King, 891 F.2d at 781.

Section 3013 was part of a legislative package entitled Victims of Crime Act of 1984, which in turn was part of the Comprehensive Crime Control Act of 1984. There is nothing on the face of Sec. 3013 which reveals the purpose for the assessment. The report of the Senate Committee on the Judiciary states that the purpose of Sec. 3013 was:

to generate needed income to offset the cost of the [victim assistance] programs authorized under S.2423. Although substantial amounts will not result, the additional amounts will be helpful in financing the program and will constitute new income for the Federal government.

S.Rep. No. 497, 98th Cong., 2d Sess. 13-14 (1984), reprinted in 1984 U.S.Code Cong. & Admin.News 3182, 3607, 3619-20. The accompanying report of the Senate Committee on the Judiciary declared:

at the purpose of the Victims of Crime Act was to provide limited Federal Funding to the States, with minimal bureaucratic 'strings attached,' for direct compensation and service programs to assist victims of crime, including victims of federal crime. In addition, it provides funds to improve Federal efforts which assist crime victims, and establishes a Federal Victim Assistance Committee. A Federal Victim Assistance Administrator in the Department of Justice will coordinate Federal efforts.

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S.Rep. No. 497, 98th Cong., 2d Sess. 1 (1984), reprinted in 1984 U.S.Code Cong. & Admin.News 3182, 3607.


After a close review of the Act, and its legislative history, this court concludes that the act constitutes part of a comprehensive Congressional scheme which was designed primarily to assist victims of crime. The special assessment provision is simply a means used to achieve this purpose, it is not an end in and of itself. The fact that the assessments can be used for general purposes once revenue in the crime victim fund exceeds $125 million is of no moment. If the raising of general revenue were the bill's primary purpose, then one might expect that the revenue generated initially would be deposited in the first instance into the general fund of the treasury with any amounts in excess of $125 million being used to fund victims' assistance programs. This is not the case, however. Because we find that Sec. 3013 is not a revenue bill, the defendant's origination clause challenge must fail. Accordingly, we uphold the district court's imposition of the $100 special assessment.




See Rule 34-2(b), Rules of the U.S. Court of Appeals for the Eleventh Circuit


Honorable Virgil Pittman, Senior U.S. District Judge for the Southern District of Alabama, sitting by designation


The defendant argues that although the court rejected his contention that he was entitled to a two, three or four level reduction due to his having a minimal role in the offense, the court did not find on the record that the defendant should suffer an increase in the guideline level due to his role in the offense. Despite the defendant's contentions to the contrary, the record reflects that the court did in fact accept the recommendations of the government and the Probation Department for a two point increase for defendant's role in the offense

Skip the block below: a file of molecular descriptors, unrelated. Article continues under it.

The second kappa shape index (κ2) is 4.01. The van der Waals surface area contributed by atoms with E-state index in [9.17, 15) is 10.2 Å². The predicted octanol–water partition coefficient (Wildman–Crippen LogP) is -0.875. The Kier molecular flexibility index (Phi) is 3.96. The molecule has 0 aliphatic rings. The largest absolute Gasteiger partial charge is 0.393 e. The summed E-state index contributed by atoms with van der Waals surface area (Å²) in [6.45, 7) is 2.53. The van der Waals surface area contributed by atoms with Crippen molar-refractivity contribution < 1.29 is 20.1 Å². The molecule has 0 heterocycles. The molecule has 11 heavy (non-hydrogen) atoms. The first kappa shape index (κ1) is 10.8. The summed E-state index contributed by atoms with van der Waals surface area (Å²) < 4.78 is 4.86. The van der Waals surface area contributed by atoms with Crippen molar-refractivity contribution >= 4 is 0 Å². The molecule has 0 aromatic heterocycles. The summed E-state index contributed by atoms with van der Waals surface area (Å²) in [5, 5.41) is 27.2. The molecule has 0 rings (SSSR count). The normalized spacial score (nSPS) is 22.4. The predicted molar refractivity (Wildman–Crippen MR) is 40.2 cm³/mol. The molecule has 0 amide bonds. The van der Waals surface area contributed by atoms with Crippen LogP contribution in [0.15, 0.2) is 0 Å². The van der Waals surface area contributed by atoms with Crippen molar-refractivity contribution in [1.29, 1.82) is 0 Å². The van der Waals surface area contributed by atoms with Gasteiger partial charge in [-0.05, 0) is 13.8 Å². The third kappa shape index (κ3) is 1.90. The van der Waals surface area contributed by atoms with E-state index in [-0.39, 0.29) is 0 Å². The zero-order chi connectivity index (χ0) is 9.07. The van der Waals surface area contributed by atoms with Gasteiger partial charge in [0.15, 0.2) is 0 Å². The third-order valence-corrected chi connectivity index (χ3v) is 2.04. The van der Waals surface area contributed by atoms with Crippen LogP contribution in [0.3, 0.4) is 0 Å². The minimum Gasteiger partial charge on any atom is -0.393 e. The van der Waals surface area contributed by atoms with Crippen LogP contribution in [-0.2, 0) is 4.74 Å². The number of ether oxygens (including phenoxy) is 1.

The defendant argued on appeal that in calculating his criminal history category, the court miscounted his DUI convictions. To the extent that such an error occurred, it was harmless. According to the defendant, he has at most two DUI convictions, not three. The record reveals that the defendant was arrested five times for DUI offenses. One arrest in Virginia resulted in a conviction for reckless driving. In Florida, the defendant has two DUI convictions, and two DUI charges pending. Since discounting one of the DUI convictions will still result in the defendant being placed in Criminal History Category IV, the error was harmless

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A DUI is a drug-related offense


18 U.S.C. Sec. 3013 provides:

Special assessment on convicted persons

(a) The court shall assess on any person convicted of an offense against the United States--

(1) in the case of an infraction or a misdemeanor;

(A) if the defendant is an individual

(i) the amount of $5 in the case of an infraction or a class C misdemeanor;

(ii) the amount of $10 in the case of a class B misdemeanor; and

(iii) the amount of $25 in the case of a class A misdemeanor; and

(B) if the defendant is a person other than an individual--

(i) the amount of $25 in the case of an infraction or a class C misdemeanor;

(ii) the amount of $50 in the case of a class B misdemeanor; and

(iii) the amount of $125 in the case of a class A misdemeanor

(2) in the case of a felony--

(A) the amount of $50 if the defendant is an individual; and

(B) the amount of $200 if the defendant is a person other than an individual.

(b) Such amount so assessed shall be collected in the manner that fines are collected in criminal cases.

(c) The obligation to pay an assessment ceases five years after the date of the judgment. This section shall apply to all assessments irrespective of the date of imposition.

(d) For the purposes of this section, an offense under section513 of this title is an offense against the United States.